Now in our sixth calendar year!|
PCR #274. (Vol. 6, No. 25) This edition is for the week of June 20--26, 2005.
ON THE SUBJECT
"In Honor of Roy Scheider from All at JawsMovie.com -- 'You can do anything...You're the Chief of Police'"
A great gesture and a great message. There is no way I can do justice in describing the reason's Dave is participating in the relay this weekend so I will just use his own words from an email he sent me:
The team I'm on is called "Elisa's World" and is captained by Elisa Mordente, a friend of mine who is also a cancer survivor. I became aware of the Hamden/North Haven Relay in the summer of 2003 through a mutual friend of mine and Elisa's and volunteered to be on Elisa's team for last year's Relay in 2004. I had such a great time at that event that I knew that being a part of the Relay would definitely be an annual event for me. So I'm back again this year -- and things are definitely on track for this being a VERY successful year for the team. Thanks to the kindness and generosity of team sponsors (i.e. individual donors), we've almost reached our team's fundraising goal as of this writing.
One of the things that never ceases to amaze me about being part of the Relay is, when I talk to people who graciously agree to donate to the ACS Relay and sponsor me, how just about every one them tells me about a friend or loved one who has been affected -- or taken away -- by cancer. It's very scary how cancer is such a commonality for so many people -- and how far reaching it's tentacles really are. And while hearing these stories only serves to strengthen my resolve to be a part of the Relay and raise as much money for the ACS as I can, I really do look forward to the day that Relays no longer need to be done because the cure has been found. Until that day, though, you can count on me to keep Relaying!
It's been an interesting year for me in terms of how cancer has impacted my life. Shortly after volunteering for last year's Relay, I discovered that my aunt had been diagnosed with breast cancer (since then, luckily, she's undergone many treatments and an operation and she's recovering wonderfully). In February, a dear friend who ran the local karaoke show that I frequent (yes...it's guilty pleasure numero uno for me!) passed away after a hard-fought bout with cancer; she was 44. Soon after that, the young wife of one of my co-workers also passed away; she was only 39 (a mere three years older than me). And then there's the sad news about Roy Scheider so soon after the time-of-my-life that was JawsFest '05 -- but I have faith that he'll recover: as you know, "he can do anything; he's the chief of police!" If there's anything I've learned, it's that cancer can impact your life in any realm -- home, work, vacation, and otherwise. Which makes me work that much harder on raising funds for the ACS through the Relay.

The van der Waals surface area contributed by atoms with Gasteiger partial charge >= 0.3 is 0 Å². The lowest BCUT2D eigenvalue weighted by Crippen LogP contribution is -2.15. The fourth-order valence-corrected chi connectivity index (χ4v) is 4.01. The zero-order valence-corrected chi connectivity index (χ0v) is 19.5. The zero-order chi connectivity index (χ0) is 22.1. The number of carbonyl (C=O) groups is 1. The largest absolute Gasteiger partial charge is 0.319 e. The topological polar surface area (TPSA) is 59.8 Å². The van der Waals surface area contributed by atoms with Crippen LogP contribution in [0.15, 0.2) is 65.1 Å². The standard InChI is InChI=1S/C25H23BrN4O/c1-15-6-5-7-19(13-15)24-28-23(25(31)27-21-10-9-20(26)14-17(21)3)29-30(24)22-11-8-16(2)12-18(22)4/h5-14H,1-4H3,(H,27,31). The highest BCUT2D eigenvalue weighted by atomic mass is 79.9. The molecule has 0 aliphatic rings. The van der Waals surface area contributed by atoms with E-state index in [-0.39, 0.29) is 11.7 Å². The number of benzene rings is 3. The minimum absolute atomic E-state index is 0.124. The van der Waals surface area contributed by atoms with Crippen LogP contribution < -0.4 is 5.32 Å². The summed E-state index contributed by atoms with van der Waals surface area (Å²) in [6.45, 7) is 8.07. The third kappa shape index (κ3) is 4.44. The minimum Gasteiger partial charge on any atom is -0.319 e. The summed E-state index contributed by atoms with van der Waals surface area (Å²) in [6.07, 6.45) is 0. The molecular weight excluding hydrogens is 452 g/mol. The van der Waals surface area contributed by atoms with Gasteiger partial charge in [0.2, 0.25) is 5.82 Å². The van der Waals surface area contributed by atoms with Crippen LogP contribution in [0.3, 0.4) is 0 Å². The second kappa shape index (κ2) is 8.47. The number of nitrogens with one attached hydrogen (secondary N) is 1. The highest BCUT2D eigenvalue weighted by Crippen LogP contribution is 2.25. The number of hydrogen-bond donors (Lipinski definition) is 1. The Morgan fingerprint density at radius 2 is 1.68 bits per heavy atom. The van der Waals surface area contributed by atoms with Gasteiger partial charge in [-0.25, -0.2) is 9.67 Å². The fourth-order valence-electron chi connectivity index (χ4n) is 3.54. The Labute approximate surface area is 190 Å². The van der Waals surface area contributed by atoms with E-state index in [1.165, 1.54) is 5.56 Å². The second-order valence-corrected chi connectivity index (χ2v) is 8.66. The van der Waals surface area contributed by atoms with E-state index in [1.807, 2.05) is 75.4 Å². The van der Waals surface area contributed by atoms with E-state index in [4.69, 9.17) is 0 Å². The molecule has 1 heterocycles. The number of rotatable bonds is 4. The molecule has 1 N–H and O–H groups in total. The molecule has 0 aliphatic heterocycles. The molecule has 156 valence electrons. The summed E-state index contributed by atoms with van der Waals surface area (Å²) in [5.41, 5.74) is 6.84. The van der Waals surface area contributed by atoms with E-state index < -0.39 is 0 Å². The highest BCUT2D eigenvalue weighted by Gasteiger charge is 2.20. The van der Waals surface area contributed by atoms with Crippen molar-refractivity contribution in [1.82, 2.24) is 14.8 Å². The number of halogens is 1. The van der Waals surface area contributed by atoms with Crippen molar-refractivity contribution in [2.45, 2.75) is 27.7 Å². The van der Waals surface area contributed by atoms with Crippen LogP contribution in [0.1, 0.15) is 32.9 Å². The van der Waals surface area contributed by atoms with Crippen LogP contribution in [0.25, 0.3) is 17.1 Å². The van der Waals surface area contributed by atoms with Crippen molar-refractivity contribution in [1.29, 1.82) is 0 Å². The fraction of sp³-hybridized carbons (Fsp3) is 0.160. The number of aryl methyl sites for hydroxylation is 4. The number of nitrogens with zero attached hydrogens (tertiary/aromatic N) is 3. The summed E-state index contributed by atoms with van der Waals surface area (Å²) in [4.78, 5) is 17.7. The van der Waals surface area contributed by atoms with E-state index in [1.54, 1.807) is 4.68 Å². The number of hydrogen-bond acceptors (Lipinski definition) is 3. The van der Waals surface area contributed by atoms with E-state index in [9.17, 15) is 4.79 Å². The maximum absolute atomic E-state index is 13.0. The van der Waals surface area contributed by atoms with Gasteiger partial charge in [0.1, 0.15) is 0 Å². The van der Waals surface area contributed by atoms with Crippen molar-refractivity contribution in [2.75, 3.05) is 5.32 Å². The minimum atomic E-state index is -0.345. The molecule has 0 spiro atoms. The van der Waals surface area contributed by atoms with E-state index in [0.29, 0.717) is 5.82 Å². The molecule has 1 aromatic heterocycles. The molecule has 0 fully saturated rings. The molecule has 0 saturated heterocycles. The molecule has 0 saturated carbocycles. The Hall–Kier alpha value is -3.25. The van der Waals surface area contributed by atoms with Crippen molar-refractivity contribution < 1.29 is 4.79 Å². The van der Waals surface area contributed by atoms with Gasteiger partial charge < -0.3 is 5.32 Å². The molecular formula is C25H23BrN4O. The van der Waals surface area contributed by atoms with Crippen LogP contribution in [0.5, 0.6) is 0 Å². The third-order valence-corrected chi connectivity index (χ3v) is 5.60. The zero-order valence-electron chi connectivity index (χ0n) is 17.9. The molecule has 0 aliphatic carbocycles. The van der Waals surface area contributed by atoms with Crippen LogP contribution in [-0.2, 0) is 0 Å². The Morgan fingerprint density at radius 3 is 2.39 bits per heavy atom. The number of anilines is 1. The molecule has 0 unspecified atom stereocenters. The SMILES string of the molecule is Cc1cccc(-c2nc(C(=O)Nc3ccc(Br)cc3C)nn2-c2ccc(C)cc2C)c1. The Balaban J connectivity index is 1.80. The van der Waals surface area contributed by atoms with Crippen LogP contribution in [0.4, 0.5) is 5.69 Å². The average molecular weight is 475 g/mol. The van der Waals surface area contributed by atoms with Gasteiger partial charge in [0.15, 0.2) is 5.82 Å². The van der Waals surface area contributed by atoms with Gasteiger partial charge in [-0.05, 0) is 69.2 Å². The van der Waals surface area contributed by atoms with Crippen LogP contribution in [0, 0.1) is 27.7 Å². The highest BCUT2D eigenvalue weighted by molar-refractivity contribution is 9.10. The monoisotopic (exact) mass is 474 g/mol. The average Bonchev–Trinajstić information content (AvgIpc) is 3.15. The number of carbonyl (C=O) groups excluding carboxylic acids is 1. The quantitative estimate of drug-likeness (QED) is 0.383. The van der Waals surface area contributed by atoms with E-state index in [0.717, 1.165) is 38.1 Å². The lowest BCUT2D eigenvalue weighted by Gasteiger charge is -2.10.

I urge all PCR readers to go to the Elisa's World web site and help sponsor the team this weekend:
MOVIE-GOING IN THE 21st CENTURY
1. It only takes one or two surprising blockbusters to skew the figures. Last year both "The Passion of the Christ" and "Fahrenheit 9/11" surpassed estimates many times over, taking in over $500 million collectively. And that was BEFORE the summer blockbuster season started.
2. Movies are opening on way too many screens. 30 years ago "Jaws" opened on 300 screens. In the entire country. These days it's not unusual for a film to open on more then 3,000 screens. This means big box office the first week, then a drastic drop off the next, even with good word of mouth. Why? Because everyone who wanted to see the film had the opportunity to see it opening weekend. Why wait a week when it's on three screens at the local cineplex? I hate to use the "in my day" analogy, but when most of the senior staff here at the PCR went to the movies it was almost an event. You actually planned your visit. It wasn't unusual to get to the box office early and stand in line just to get your tickets. And by line I don't mean a few people in front of you. I mean waiting for an hour or more to get a ticket to a show that might not start until later in the evening. You waited in line, chatted with your friends and your anticipation grew. I can remember myself, Matt, Scott Gilbert and others getting in line at 11 am just so we could see the 1:00 pm show of "Superman." And we didn't mind because we spent the entire time talking about what we hoped we were going to see. Same with "Close Encounters." Hell, our group was the first to buy tickets for "Jaws 2" at the Britton Cinema. That we got to the theatre almost 3 hours before show time didn't phase us at all.
3. Most movies today are crap. It's my opinion that there are basically six original stories in Hollywood and that most movies that come out are variations of those stories. Example: everyone loved "Die Hard" when it came out. Great movie. So Hollywood made more of the same. "Speed?" "Die Hard" on a bus. "Under Siege?" "Die Hard" on a boat. Get the picture?
With DVD sales in this country approaching $2 BILLION dollars, I don't think anyone in Hollywood needs to panic. They just need to learn that money isn't everything.
OR MAYBE IT'S JUST THOSE SOUTHERN BAPTISTS
OPRAH, I HARDLY KNEW YE
THE STORY OF JAWS - PART 22 Well, that's all for now. Have a great week. Please keep Roy in your prayers. See ya!
Well, that's all for now. Have a great week. Please keep Roy in your prayers. See ya!